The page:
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Aqueous extraction of oleic sunflower oil from whole plant by twin-screw extruder: feasibility study, influence of screw configuration and operating conditions

Evon, Philippe and Vandenbossche, Virginie and Pontalier, Pierre-Yves and Rigal, Luc Aqueous extraction of oleic sunflower oil from whole plant by twin-screw extruder: feasibility study, influence of screw configuration and operating conditions. (2007) In: 1st International Congress on Green Process Engineering (GPE 2007), 24 April 2007 - 26 April 2007 (Toulouse, France). (Unpublished)

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Abstract

Aqueous extraction process using water alone as medium is an alternative to the solvent oil extraction process from oilseeds. It enables simultaneous recovery of oil and protein. The implementation of a co-rotating twin-screw extruder allows the aqueous extraction of oleic sunflower oil from whole plant. Screw configuration, screw rotation speed and whole plant input flow rate affect directly the efficiency of liquid/solid separation. Wringing out the mixing is possible because of the natural abundance of fibers in stalk. However, the compression of the vegetable matter is imperfect to allow an expedient separation of the two phases. Lixiviation of oilseeds is also incomplete. The highest oil extraction yield obtained is 64.9% and residual oil content of fibrous cake meal is always higher than 13.1%. Hydrophobic phase produced is an oil-in-water emulsion. Its stability is ensured by the presence at interface of natural surface-active agents also extracted during the process, phospholipids and proteins. Hydrophilic extract contains soluble proteins but also hemicelluloses and pectins. Originated respectively from stalk, pith and head, these two molecular families also have some interesting surface-active properties. So the aqueous extraction produces a second hydrophobic phase when it is realised from whole plant. This water-in-oil-in-water emulsion is denser than aqueous phase. Its stability is ensured by the presence at interface of phospholipids, proteins, hemicelluloses and pectins. Fibrous cake meal is richer in fibers (up to 45.6% of cellulose and lignins against 33.1% in the whole plant) and other insoluble components. It is possible to upgrade it by thermopressing in such a way as to manufacture sound insulation panels.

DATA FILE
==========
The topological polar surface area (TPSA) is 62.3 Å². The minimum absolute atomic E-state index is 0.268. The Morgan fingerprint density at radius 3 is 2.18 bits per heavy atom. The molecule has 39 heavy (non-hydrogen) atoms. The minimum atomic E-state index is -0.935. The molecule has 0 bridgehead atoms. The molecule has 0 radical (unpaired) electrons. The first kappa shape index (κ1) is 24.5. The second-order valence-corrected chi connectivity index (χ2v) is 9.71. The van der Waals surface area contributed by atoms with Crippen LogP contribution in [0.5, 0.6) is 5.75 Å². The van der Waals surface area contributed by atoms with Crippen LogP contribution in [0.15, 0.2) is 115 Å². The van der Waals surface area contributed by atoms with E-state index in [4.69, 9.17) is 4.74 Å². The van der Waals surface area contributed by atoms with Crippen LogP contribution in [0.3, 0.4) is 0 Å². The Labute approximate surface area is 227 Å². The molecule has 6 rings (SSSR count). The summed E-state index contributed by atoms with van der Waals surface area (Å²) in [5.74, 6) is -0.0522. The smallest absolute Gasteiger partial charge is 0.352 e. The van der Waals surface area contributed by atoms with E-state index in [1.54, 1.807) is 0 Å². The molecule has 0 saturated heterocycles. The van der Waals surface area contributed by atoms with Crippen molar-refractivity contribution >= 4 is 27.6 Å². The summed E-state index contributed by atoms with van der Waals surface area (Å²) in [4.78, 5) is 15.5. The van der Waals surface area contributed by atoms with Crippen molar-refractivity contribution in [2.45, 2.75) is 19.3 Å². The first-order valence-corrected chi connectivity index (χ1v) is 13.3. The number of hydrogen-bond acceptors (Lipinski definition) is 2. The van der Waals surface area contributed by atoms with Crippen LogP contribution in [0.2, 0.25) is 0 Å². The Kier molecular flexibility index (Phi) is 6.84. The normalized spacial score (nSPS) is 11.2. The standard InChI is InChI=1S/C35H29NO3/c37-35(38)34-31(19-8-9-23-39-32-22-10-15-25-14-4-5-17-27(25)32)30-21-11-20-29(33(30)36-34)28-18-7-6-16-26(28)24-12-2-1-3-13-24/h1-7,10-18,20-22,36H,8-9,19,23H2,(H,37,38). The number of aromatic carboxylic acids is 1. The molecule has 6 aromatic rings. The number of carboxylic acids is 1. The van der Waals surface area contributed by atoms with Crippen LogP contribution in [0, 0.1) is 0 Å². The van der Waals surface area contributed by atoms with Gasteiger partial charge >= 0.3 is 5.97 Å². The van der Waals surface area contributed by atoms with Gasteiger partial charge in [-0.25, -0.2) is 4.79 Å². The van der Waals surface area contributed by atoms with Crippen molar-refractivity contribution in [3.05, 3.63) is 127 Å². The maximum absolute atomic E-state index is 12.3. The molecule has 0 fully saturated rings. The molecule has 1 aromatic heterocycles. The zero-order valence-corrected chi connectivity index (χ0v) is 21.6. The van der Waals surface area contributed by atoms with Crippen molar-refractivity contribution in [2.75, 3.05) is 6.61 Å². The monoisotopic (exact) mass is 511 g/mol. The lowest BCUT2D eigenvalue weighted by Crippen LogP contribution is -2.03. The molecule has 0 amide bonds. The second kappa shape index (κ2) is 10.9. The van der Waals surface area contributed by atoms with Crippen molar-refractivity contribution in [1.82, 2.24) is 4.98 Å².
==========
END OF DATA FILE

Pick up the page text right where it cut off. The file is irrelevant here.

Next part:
Item Type:Conference or Workshop Item (Poster)
Audience (conference):International conference without published proceedings
Uncontrolled Keywords:
Institution:Université de Toulouse > Institut National Polytechnique de Toulouse - INPT (FRANCE)
French research institutions > Institut National de la Recherche Agronomique - INRA (FRANCE)
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Deposited By: Philippe EVON
Deposited On:05 Sep 2014 10:24

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